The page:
Language Translation
  Close Menu

Assets & Income

The Medicaid program uses the term resources to mean assets.  The Medicaid program distinguishes resources and income in determining eligibility and calculating the amount that a Medicaid recipient must contribute to medical expenses.  The Indiana Partnership policy asset disregard applies to resources.  Whether a resource or income is counted, and how it affects eligibility, depends on many factors.  The information below is general in nature.  It is intended to give examples of certain types of resources and income.  There are many other types of resources and income that might affect Medicaid eligibility.  The listing of an item below does not necessarily mean that it will count toward Medicaid eligibility; depending on an individual’s circumstances, some resources and income might be exempt or unavailable for Medicaid purposes.

  • Annuities: Prior to being annuitized, the balance is a resource.  After it is annuitized, the payments are income in the month received.**  Withdrawals prior to annuitization are considered resources.
  • Bank Accounts and Certificates of Deposit:  The balance on the *first day of the month is a resource.  Interest earned is income in the month received.
  • IRAs:  Balance in the account on the *first day of the month (minus any penalty the person would incur for early withdrawal if under age 59 1/2) is a resource.  Dividends and interest earned is income in the month received.  Withdrawals are considered resources.
  • Life Insurance with Cash Value:  The cash value is considered a resource.
  • Mutual Funds:  Balance in the account on the *first day of the month is a resource.  Dividends or interest are income in the month received.  Capital gains distributions to the fund’s shareholders are income.  Shares that are redeemed are resources.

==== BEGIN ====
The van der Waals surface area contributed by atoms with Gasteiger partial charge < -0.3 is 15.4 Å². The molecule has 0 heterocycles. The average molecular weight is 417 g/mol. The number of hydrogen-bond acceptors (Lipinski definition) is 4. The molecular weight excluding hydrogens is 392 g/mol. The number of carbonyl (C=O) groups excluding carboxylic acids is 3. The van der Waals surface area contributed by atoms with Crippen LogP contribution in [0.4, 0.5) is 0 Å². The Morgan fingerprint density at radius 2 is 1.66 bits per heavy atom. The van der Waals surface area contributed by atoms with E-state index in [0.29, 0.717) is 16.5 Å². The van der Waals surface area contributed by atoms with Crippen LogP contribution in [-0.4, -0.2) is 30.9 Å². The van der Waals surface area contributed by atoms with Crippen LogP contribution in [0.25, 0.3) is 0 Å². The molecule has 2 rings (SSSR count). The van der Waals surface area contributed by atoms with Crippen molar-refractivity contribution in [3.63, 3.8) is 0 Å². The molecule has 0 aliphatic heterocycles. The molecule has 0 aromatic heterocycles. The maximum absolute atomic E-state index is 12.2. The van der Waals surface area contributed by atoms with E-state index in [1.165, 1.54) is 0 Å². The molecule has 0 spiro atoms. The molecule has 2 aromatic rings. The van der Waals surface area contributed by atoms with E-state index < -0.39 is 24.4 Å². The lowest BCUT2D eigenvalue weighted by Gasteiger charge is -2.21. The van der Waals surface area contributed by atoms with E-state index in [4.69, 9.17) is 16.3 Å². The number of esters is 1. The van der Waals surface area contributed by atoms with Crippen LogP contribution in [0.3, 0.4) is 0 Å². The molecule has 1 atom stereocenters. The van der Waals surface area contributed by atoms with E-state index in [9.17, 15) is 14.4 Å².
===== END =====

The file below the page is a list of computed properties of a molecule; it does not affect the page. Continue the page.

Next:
• Retirement Plans:  Whether it is considered a resource or income depends upon multiple factors.  Each retirement plan would need to be reviewed and considered separately.
  • Stocks and Bonds:  Balance on the *first day of the month, based on current share prices, is a resource.  Dividends are income during the month received.  Shares that are redeemed are considered resources.

*First day of the monthMedicaid is concerned about the applicant’s financial picture as of the first moment of the first day of the month in which the applicant would be receiving benefits.  For more information about how the date of application affects the date benefits begin, contact your local office of Family and Children.

**Income earned from resources is counted as income regardless of whether it is paid directly to the recipient or reinvested into the resource.


The information below is an abbreviated overview of individual income taken into account for eligibility under Medicaid.  For married couples, both incomes are considered when determining eligibility.  When the income is distributed jointly to both spouses, it is assumed that each spouse shares an equal interest.  Actual income contributions to the cost of care for the Medicaid eligible spouse, however, depend on the personal income of each spouse.

1.  What is Income?

Total monthly income is the gross amount received by the individual or generated by his/her assets.  This includes but is not limited to:

  • Pensions
  • Social Security
  • Income from Annuities/IRAs: (See #3 - Annuities/IRAs:  How are payments treated?)
  • Net income from rental property
  • Interest on loans and mortgages
  • Dividends and/or interest from stocks, bonds (see exception below), bank accounts, CDs, etc.,whether or not the individual actually received the monies.  Rollovers and reinvested income are still income.